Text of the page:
|(Credit: Glen Davis)|
Buffett told the 200 mostly billionaire attendees at the New York Public Library that key to his success has been finding the right person to do the job and delegating responsibility. At Berkshire Hathaway, he has more than 70 managers. He told the story of one in Indiana, who oversees a $4 billion dollar business, yet Buffett has only received two calls from the man in 11 years and has never seen the company’s headquarters (“I hope it’s there,” Buffett joked).
His approach to philanthropy has revolved around delegating too. In June 2006, Buffett sent letters to five charities, pledging to them 85% of his net worth through annual gifts of Berkshire stock. The value of these shares was $37 billion at the time. The top recipient: the Bill & Melinda Gates Foundation, to which Buffett committed 500 million shares of class B stock, then already worth more than $30 billion. He gave 50 million shares to the Susan Thompson Buffett Foundation, which he and his late wife set up in 1964. He also pledged 17.5 million shares to each of his three children’s foundations, which he has since increased. (All share counts adjusted for for a 50-for-1 stock split in 2010.)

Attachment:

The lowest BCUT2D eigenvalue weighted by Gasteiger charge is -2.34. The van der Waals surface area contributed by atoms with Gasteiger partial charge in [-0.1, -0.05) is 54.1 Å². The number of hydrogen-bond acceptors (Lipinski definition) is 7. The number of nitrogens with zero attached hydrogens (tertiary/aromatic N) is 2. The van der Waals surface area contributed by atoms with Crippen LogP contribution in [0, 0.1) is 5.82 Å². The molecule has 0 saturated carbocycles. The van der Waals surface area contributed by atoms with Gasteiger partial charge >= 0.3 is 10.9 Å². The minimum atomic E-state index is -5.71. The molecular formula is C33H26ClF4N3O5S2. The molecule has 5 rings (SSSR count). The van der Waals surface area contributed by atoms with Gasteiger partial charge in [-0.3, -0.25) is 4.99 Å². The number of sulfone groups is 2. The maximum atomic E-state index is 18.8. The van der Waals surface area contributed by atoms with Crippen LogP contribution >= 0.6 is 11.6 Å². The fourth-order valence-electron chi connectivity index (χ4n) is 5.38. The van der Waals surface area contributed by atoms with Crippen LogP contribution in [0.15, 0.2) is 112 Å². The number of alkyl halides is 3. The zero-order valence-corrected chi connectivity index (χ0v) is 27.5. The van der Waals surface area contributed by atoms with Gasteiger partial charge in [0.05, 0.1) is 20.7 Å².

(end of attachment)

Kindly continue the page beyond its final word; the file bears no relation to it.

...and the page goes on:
Buffett explains the differences between philanthropy and business in the remainder of the article here.
If you're like me and this article leaves you wondering about philanthropy and your own business, this blog is a great resource for info on how your business can effectively give back.